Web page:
# First order linear equation

#### find_the_fun

##### Active member
Find the gernal solution of $$\displaystyle cosx\frac{dy}{dx}+(sinx)y=1$$

So $$\displaystyle \frac{dy}{dx}+\frac{sinx}{cosx}y=\frac{1}{cosx}$$
$$\displaystyle \frac{dy}{dx}+tan(x)y=csc(x)$$ therefore $$\displaystyle P(x)=tan(x)$$
Let $$\displaystyle \mu (x) = e^{\int P(x) dx}=e^{\int tan(x) dx} =\frac{1}{cosx}$$

multiply both sides of the equation by integrating factor
$$\displaystyle \frac{dy}{dx} \frac{1}{cosx}+y\frac{tanx}{cosx}=\frac{1}{cos^2x}$$

$$\displaystyle \frac{d}{dx}[\mu(x)y]=\frac{d}{dx}[\frac{1}{cosx}y]$$ use product rule $$\displaystyle (\frac{1}{cosx})'y+\frac{1}{cosx}y'=\frac{tanx}{cosx}y+\frac{1}{cosx}\frac{dy}{dx}$$

Question 1: how come when we use the product rule and take the derivative of y with respect x we get $$\displaystyle \frac{dy}{dx}$$ and not 0? I say 0 because the derivative of a constant is 0 and aren't we treating y as a constant?

Next step: integrate

$$\displaystyle \int \frac{d}{dx}[\frac{1}{cosx}y]dx = \int \frac{1}{cosx} x$$
$$\displaystyle \frac{y}{cosx}=\ln{|-cosx|}+C$$
and $$\displaystyle y=\ln{|-cosx|}cosx+Ccosx$$

Question 2: the back of book has $$\displaystyle y=sinx+Ccosx$$ Where did sin(x) come from?

#### MarkFL

Staff member
Re: first order linear equation

This is how I would work the problem, and I hope to answer your questions along the way.

First, write the ODE in standard linear form:

$$\displaystyle \frac{dy}{dx}+\tan(x)y=\sec(x)$$

Compute the integrating factor:

$$\displaystyle \mu(x)=e^{\int\tan(x)\,dx}=\sec(x)$$

Hence, we find:

$$\displaystyle \sec(x)\frac{dy}{dx}+\sec(x)\tan(x)y=\sec^2(x)$$

Since $y$ is a function of $x$, when it is differentiated with respect to $x$, we cannot treat it as a constant, so we must write $$\displaystyle \frac{dy}{dx}$$. Thus, the left side is the differentiation of a product.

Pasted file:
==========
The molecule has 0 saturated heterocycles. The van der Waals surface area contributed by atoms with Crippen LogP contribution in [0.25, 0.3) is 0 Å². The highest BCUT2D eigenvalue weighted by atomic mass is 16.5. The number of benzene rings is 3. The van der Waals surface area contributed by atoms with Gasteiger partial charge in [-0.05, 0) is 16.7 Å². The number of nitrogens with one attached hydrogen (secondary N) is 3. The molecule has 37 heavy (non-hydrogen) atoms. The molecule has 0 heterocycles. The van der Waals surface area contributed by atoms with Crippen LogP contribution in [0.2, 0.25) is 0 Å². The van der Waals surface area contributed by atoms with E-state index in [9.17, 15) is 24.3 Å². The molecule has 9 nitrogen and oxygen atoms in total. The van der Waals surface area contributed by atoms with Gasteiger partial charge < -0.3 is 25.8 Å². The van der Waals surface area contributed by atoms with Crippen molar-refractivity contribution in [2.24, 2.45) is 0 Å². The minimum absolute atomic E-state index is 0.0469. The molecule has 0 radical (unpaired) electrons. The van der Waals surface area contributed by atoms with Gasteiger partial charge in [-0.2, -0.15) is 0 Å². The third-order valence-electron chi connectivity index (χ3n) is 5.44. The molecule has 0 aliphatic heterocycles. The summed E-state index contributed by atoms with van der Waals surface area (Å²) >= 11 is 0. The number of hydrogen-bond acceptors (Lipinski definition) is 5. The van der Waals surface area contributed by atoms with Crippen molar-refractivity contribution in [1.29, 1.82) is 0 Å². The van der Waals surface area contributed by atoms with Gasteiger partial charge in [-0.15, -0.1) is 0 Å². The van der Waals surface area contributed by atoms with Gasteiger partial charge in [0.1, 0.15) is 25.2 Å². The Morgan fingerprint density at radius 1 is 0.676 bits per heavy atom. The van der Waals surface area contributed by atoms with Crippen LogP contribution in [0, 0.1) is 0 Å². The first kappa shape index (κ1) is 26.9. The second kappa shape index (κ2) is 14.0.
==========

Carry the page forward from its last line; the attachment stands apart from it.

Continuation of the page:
$$\displaystyle \frac{d}{dx}\left(\sec(x)y \right)=\sec^2(x)$$

Integrating with respect to $x$, we find:

$$\displaystyle \sec(x)y=\tan(x)+C$$

Multiply through by $\cos(x)$ (observing that $$\displaystyle \tan(x)\cos(x)=\frac{\sin(x)}{\cos(x)}\cos(x)=\sin(x)$$):

$$\displaystyle y(x)=\sin(x)+C\cos(x)$$

And this is our general solution.

#### find_the_fun

##### Active member
Re: first order linear equation

How do you integrate $$\displaystyle \sec^2(x)$$ to get $$\displaystyle \tan(x)+C$$?

#### MarkFL

Staff member
Re: first order linear equation

How do you integrate $$\displaystyle \sec^2(x)$$ to get $$\displaystyle \tan(x)+C$$?
This comes from:

$$\displaystyle \frac{d}{dx}\left(\tan(x)+C \right)=\sec^2(x)$$

#### Ackbach

##### Indicium Physicus
Staff member
Re: first order linear equation

Find the gernal solution of $$\displaystyle cosx\frac{dy}{dx}+(sinx)y=1$$

So $$\displaystyle \frac{dy}{dx}+\frac{sinx}{cosx}y=\frac{1}{cosx}$$
$$\displaystyle \frac{dy}{dx}+tan(x)y=csc(x)$$ therefore $$\displaystyle P(x)=tan(x)$$
Let $$\displaystyle \mu (x) = e^{\int P(x) dx}=e^{\int tan(x) dx} =\frac{1}{cosx}$$

multiply both sides of the equation by integrating factor
$$\displaystyle \frac{dy}{dx} \frac{1}{cosx}+y\frac{tanx}{cosx}=\frac{1}{cos^2x}$$

$$\displaystyle \frac{d}{dx}[\mu(x)y]=\frac{d}{dx}[\frac{1}{cosx}y]$$ use product rule $$\displaystyle (\frac{1}{cosx})'y+\frac{1}{cosx}y'=\frac{tanx}{cosx}y+\frac{1}{cosx}\frac{dy}{dx}$$

Question 1: how come when we use the product rule and take the derivative of y with respect x we get $$\displaystyle \frac{dy}{dx}$$ and not 0? I say 0 because the derivative of a constant is 0 and aren't we treating y as a constant?
To answer this question: we're not treating $y$ as a constant. We are treating $y=y(x)$ as a function of $x$, in which case we must use the chain rule.